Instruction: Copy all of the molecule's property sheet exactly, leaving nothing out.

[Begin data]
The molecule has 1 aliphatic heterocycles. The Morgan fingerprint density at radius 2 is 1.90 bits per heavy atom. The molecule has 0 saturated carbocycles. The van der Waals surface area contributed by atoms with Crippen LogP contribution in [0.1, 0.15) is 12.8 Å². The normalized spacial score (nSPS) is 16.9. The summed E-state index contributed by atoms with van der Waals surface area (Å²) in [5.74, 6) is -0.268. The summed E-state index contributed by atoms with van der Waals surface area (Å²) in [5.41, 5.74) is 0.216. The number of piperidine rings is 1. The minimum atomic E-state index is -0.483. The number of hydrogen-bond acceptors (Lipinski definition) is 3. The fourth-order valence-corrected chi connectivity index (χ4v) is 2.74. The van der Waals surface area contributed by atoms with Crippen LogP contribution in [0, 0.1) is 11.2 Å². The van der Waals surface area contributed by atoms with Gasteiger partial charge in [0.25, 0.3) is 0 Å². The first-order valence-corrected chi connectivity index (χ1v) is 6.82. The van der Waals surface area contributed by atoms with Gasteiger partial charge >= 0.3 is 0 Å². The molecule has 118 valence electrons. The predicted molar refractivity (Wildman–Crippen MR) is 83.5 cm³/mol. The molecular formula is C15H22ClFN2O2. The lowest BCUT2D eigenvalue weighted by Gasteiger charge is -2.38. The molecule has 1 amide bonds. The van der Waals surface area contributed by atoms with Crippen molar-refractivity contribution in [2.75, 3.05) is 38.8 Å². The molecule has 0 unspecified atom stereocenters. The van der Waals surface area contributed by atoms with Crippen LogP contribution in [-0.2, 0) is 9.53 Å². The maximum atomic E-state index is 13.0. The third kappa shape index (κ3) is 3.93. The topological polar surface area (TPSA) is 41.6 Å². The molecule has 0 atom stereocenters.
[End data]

The molecule has 1 aliphatic heterocycles. The Morgan fingerprint density at radius 2 is 1.90 bits per heavy atom. The molecule has 0 saturated carbocycles. The van der Waals surface area contributed by atoms with Crippen LogP contribution in [0.1, 0.15) is 12.8 Å². The normalized spacial score (nSPS) is 16.9. The summed E-state index contributed by atoms with van der Waals surface area (Å²) in [5.74, 6) is -0.268. The summed E-state index contributed by atoms with van der Waals surface area (Å²) in [5.41, 5.74) is 0.216. The number of piperidine rings is 1. The minimum atomic E-state index is -0.483. The number of hydrogen-bond acceptors (Lipinski definition) is 3. The fourth-order valence-corrected chi connectivity index (χ4v) is 2.74. The van der Waals surface area contributed by atoms with Crippen LogP contribution in [0, 0.1) is 11.2 Å². The van der Waals surface area contributed by atoms with Gasteiger partial charge in [0.25, 0.3) is 0 Å². The first-order valence-corrected chi connectivity index (χ1v) is 6.82. The van der Waals surface area contributed by atoms with Gasteiger partial charge >= 0.3 is 0 Å². The molecule has 118 valence electrons. The predicted molar refractivity (Wildman–Crippen MR) is 83.5 cm³/mol. The molecular formula is C15H22ClFN2O2. The lowest BCUT2D eigenvalue weighted by Gasteiger charge is -2.38. The molecule has 1 amide bonds. The van der Waals surface area contributed by atoms with Crippen molar-refractivity contribution in [2.75, 3.05) is 38.8 Å². The molecule has 0 unspecified atom stereocenters. The van der Waals surface area contributed by atoms with Crippen LogP contribution in [-0.2, 0) is 9.53 Å². The maximum atomic E-state index is 13.0. The third kappa shape index (κ3) is 3.93. The topological polar surface area (TPSA) is 41.6 Å². The molecule has 0 atom stereocenters.